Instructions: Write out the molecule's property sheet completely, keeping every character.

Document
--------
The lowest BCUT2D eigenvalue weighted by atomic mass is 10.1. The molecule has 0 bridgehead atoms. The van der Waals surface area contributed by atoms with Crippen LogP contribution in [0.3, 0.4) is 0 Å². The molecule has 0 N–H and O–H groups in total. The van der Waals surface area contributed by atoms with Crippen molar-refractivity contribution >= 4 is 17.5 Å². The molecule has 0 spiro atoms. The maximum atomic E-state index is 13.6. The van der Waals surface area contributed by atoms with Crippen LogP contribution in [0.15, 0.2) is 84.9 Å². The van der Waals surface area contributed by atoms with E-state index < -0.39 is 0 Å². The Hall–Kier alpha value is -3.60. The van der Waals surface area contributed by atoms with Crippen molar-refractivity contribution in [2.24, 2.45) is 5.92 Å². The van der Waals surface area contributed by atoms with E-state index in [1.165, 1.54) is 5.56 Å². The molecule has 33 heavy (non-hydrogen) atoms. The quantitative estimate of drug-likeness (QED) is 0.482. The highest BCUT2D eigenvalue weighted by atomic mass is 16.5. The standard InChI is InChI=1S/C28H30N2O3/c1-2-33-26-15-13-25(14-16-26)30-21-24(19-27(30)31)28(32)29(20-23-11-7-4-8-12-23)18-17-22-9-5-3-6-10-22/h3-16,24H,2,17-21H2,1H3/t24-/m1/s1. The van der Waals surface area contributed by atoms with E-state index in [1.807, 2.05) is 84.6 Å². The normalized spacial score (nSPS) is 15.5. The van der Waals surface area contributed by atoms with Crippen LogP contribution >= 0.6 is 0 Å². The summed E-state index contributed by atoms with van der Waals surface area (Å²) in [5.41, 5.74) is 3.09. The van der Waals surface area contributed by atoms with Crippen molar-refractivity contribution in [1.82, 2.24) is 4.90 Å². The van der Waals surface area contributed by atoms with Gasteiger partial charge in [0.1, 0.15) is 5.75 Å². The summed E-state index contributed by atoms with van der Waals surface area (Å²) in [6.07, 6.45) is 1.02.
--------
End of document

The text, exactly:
The lowest BCUT2D eigenvalue weighted by atomic mass is 10.1. The molecule has 0 bridgehead atoms. The van der Waals surface area contributed by atoms with Crippen LogP contribution in [0.3, 0.4) is 0 Å². The molecule has 0 N–H and O–H groups in total. The van der Waals surface area contributed by atoms with Crippen molar-refractivity contribution >= 4 is 17.5 Å². The molecule has 0 spiro atoms. The maximum atomic E-state index is 13.6. The van der Waals surface area contributed by atoms with Crippen LogP contribution in [0.15, 0.2) is 84.9 Å². The van der Waals surface area contributed by atoms with E-state index < -0.39 is 0 Å². The Hall–Kier alpha value is -3.60. The van der Waals surface area contributed by atoms with Crippen molar-refractivity contribution in [2.24, 2.45) is 5.92 Å². The van der Waals surface area contributed by atoms with E-state index in [1.165, 1.54) is 5.56 Å². The molecule has 33 heavy (non-hydrogen) atoms. The quantitative estimate of drug-likeness (QED) is 0.482. The highest BCUT2D eigenvalue weighted by atomic mass is 16.5. The standard InChI is InChI=1S/C28H30N2O3/c1-2-33-26-15-13-25(14-16-26)30-21-24(19-27(30)31)28(32)29(20-23-11-7-4-8-12-23)18-17-22-9-5-3-6-10-22/h3-16,24H,2,17-21H2,1H3/t24-/m1/s1. The van der Waals surface area contributed by atoms with E-state index in [1.807, 2.05) is 84.6 Å². The normalized spacial score (nSPS) is 15.5. The van der Waals surface area contributed by atoms with Crippen LogP contribution >= 0.6 is 0 Å². The summed E-state index contributed by atoms with van der Waals surface area (Å²) in [5.41, 5.74) is 3.09. The van der Waals surface area contributed by atoms with Crippen molar-refractivity contribution in [1.82, 2.24) is 4.90 Å². The van der Waals surface area contributed by atoms with Gasteiger partial charge in [0.1, 0.15) is 5.75 Å². The summed E-state index contributed by atoms with van der Waals surface area (Å²) in [6.07, 6.45) is 1.02.